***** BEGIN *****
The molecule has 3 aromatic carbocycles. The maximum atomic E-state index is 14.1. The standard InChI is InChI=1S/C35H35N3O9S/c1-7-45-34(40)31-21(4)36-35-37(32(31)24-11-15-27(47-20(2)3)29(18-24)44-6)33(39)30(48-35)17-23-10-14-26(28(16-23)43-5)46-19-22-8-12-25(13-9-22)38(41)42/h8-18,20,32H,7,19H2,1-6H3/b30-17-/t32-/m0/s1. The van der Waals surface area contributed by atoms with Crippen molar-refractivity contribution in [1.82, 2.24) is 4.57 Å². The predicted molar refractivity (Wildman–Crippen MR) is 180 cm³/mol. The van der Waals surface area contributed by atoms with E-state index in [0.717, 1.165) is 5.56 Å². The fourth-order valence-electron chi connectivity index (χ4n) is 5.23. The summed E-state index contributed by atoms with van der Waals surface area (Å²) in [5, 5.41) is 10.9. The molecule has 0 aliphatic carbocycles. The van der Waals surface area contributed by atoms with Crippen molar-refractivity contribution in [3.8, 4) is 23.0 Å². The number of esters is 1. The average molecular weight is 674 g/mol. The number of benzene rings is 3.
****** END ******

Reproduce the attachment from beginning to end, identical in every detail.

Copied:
The molecule has 3 aromatic carbocycles. The maximum atomic E-state index is 14.1. The standard InChI is InChI=1S/C35H35N3O9S/c1-7-45-34(40)31-21(4)36-35-37(32(31)24-11-15-27(47-20(2)3)29(18-24)44-6)33(39)30(48-35)17-23-10-14-26(28(16-23)43-5)46-19-22-8-12-25(13-9-22)38(41)42/h8-18,20,32H,7,19H2,1-6H3/b30-17-/t32-/m0/s1. The van der Waals surface area contributed by atoms with Crippen molar-refractivity contribution in [1.82, 2.24) is 4.57 Å². The predicted molar refractivity (Wildman–Crippen MR) is 180 cm³/mol. The van der Waals surface area contributed by atoms with E-state index in [0.717, 1.165) is 5.56 Å². The fourth-order valence-electron chi connectivity index (χ4n) is 5.23. The summed E-state index contributed by atoms with van der Waals surface area (Å²) in [5, 5.41) is 10.9. The molecule has 0 aliphatic carbocycles. The van der Waals surface area contributed by atoms with Crippen molar-refractivity contribution in [3.8, 4) is 23.0 Å². The number of esters is 1. The average molecular weight is 674 g/mol. The number of benzene rings is 3.